the children of this country who you tortured for so long learn to read
Borge himself tells this story a bit differently in the book,
/Christianity and Revolution: Tomas Borge's Theology of Life
/In this book, Borge explains: "After having been brutal tortured as a
prisoner, after having a hood placed over my head for nine months, after
having been handcuffed for seven months, I remember that when we
captured these torturers I told them: 'The hour of my revenge has come:
we will not do you even the slightest harm. You did not believe us
beforehand; now you will believe us.' That is our philosophy, our way of
Borge was true to his word, and the Sandinistas, who are now the elected
leaders in Nicaragua, are, by all accounts, improving the living
conditions for the Nicaraguan people and bringing peace and stability to
a country surrounded by other nations (Colombia, Honduras, Guatemala, El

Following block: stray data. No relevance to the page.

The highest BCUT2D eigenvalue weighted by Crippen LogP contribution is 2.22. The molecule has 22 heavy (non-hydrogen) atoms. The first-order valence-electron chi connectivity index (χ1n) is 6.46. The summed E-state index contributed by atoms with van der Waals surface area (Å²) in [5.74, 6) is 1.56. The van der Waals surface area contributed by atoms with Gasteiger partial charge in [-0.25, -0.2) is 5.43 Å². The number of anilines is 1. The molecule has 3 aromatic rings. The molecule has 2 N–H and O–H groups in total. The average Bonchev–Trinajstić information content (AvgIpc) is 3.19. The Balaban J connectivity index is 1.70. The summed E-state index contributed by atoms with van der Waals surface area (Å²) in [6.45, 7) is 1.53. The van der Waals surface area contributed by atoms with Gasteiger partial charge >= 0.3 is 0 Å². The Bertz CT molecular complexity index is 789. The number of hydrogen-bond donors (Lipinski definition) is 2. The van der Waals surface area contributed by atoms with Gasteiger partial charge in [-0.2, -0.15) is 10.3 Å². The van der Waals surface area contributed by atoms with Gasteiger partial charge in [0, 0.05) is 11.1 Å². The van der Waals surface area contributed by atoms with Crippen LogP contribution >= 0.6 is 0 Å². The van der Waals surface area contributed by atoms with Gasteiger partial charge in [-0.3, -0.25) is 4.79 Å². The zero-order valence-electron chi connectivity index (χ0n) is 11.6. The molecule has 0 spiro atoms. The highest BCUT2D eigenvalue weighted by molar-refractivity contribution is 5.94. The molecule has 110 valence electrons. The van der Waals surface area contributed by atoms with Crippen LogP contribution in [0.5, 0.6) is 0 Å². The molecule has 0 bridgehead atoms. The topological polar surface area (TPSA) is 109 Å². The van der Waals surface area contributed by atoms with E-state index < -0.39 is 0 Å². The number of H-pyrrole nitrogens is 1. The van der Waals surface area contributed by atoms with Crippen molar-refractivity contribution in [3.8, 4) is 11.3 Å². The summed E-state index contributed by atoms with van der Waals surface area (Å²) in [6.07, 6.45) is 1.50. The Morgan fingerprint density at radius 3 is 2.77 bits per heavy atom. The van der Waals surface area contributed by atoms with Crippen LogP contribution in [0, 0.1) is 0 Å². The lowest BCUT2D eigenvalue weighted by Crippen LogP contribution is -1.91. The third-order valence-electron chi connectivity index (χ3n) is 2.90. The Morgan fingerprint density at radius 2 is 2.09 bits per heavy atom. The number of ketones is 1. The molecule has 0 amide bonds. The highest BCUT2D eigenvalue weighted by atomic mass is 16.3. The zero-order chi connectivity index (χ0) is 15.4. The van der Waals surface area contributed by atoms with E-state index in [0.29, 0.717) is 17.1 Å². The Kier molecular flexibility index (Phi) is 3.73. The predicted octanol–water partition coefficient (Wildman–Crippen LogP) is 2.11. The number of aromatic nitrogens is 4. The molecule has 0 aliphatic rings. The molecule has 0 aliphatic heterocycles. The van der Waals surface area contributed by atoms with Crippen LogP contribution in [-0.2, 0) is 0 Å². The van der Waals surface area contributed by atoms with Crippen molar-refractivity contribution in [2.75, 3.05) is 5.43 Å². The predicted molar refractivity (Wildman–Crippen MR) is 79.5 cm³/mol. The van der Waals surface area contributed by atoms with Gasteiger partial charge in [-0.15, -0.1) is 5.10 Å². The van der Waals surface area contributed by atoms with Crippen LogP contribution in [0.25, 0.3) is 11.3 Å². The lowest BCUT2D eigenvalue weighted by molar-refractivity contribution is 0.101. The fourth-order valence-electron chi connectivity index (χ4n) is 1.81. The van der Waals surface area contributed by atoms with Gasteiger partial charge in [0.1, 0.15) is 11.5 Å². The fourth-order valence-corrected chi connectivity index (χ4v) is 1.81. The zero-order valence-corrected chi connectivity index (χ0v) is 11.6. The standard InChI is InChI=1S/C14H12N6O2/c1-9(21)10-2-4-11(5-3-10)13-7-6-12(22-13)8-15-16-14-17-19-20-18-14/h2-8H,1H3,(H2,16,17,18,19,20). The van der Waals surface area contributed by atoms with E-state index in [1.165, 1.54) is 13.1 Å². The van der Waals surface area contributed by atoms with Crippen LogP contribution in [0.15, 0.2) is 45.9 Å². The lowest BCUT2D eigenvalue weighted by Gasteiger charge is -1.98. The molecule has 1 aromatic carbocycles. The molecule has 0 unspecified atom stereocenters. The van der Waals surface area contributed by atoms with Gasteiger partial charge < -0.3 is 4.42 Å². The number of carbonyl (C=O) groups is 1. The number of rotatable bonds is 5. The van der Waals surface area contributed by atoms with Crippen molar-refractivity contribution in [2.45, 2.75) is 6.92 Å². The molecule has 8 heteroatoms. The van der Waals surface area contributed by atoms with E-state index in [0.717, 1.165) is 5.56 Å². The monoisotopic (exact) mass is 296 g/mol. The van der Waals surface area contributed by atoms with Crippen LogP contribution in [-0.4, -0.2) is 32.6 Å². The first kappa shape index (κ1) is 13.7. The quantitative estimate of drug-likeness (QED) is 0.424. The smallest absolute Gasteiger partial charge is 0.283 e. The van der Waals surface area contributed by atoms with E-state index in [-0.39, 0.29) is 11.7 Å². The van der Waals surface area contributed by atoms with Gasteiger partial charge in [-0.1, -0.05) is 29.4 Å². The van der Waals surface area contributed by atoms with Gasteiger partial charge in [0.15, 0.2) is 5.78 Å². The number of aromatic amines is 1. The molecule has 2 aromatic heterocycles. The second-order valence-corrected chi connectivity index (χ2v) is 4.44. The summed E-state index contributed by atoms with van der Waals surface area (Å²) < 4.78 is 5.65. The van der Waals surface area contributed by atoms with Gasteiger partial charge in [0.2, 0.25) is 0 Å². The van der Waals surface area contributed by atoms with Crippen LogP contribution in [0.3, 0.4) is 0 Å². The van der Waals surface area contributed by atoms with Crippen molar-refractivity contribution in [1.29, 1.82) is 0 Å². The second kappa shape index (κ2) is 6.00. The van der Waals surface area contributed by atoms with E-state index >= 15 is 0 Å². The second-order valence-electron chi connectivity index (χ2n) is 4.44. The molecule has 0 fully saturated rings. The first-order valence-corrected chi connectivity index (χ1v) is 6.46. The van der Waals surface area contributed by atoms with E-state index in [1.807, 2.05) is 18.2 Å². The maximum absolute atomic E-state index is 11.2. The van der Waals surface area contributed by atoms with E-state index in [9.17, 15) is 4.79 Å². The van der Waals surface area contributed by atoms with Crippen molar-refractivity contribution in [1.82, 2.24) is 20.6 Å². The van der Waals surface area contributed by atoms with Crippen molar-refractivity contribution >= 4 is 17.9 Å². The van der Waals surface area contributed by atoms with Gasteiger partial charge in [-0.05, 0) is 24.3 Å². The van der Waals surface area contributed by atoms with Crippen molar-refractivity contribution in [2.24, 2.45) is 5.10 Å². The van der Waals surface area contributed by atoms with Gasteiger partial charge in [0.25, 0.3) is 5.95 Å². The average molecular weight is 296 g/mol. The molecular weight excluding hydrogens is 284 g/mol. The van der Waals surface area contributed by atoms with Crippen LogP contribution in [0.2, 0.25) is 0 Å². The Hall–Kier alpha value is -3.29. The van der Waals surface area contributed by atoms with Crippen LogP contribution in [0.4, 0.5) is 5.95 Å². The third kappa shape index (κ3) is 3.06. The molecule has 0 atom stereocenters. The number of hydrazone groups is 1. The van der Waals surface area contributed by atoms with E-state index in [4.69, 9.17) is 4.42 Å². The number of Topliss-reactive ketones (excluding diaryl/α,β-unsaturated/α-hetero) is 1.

Salvador and Mexico) which are drenched in the violence of a
U.S.-sponsored drug war.
Tomas Borge went on to write the following poem with Luis Enrique Mejía
Godoy about his act of personal forgiveness against his torturers. I
will leave you with this poem:
*My Personal Revenge*
My personal revenge will be the right
of your children to school and to flowers;
My personal revenge will be to offer you
this florid song without fears;
My personal revenge will be to show you
the good there is in the eyes of my people,
always unyielding in combat
and most steadfast and generous in victory.
My personal revenge will be to say to you
good morning, without beggars in the streets,
when instead of jailing you I intend
you shake the sorrow from your eyes;
when you, practitioner of torture,
can no longer so much as lift your gaze,
my personal revenge will be to offer you
these hands you once maltreated
without being able to make them forsake tenderness.
And it was the people who hated you most
when the song was language of violence;
But the people today beneath its skin
of red and black [the colors of the Sandinista flag] has its heart uplifted.
/*Daniel Kovalik* is a labor and human rights lawyer living in
Pittsburgh. His red and black FSLN scarf remains carefully draped on a
mantle in his office./